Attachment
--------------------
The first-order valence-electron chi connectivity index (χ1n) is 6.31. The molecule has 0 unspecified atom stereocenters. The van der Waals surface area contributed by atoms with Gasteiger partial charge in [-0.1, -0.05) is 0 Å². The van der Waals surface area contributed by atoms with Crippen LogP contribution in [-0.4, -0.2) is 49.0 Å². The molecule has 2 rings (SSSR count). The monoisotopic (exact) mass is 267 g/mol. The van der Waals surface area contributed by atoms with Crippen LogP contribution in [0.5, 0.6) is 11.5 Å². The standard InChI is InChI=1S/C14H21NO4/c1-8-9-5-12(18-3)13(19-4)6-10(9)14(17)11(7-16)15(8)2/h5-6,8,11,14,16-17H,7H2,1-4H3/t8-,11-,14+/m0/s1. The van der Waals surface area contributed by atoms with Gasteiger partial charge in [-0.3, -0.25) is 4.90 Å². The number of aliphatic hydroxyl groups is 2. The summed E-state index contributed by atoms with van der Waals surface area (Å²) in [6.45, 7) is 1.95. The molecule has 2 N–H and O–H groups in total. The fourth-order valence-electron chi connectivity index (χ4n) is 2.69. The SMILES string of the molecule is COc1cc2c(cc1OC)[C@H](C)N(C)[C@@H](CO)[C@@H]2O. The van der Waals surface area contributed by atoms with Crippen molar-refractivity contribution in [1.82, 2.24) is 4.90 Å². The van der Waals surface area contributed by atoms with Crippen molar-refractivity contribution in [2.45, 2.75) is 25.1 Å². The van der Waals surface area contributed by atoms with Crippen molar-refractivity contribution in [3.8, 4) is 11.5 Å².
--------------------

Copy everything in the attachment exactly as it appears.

The first-order valence-electron chi connectivity index (χ1n) is 6.31. The molecule has 0 unspecified atom stereocenters. The van der Waals surface area contributed by atoms with Gasteiger partial charge in [-0.1, -0.05) is 0 Å². The van der Waals surface area contributed by atoms with Crippen LogP contribution in [-0.4, -0.2) is 49.0 Å². The molecule has 2 rings (SSSR count). The monoisotopic (exact) mass is 267 g/mol. The van der Waals surface area contributed by atoms with Crippen LogP contribution in [0.5, 0.6) is 11.5 Å². The standard InChI is InChI=1S/C14H21NO4/c1-8-9-5-12(18-3)13(19-4)6-10(9)14(17)11(7-16)15(8)2/h5-6,8,11,14,16-17H,7H2,1-4H3/t8-,11-,14+/m0/s1. The van der Waals surface area contributed by atoms with Gasteiger partial charge in [-0.3, -0.25) is 4.90 Å². The number of aliphatic hydroxyl groups is 2. The summed E-state index contributed by atoms with van der Waals surface area (Å²) in [6.45, 7) is 1.95. The molecule has 2 N–H and O–H groups in total. The fourth-order valence-electron chi connectivity index (χ4n) is 2.69. The SMILES string of the molecule is COc1cc2c(cc1OC)[C@H](C)N(C)[C@@H](CO)[C@@H]2O. The van der Waals surface area contributed by atoms with Crippen molar-refractivity contribution in [1.82, 2.24) is 4.90 Å². The van der Waals surface area contributed by atoms with Crippen molar-refractivity contribution in [2.45, 2.75) is 25.1 Å². The van der Waals surface area contributed by atoms with Crippen molar-refractivity contribution in [3.8, 4) is 11.5 Å².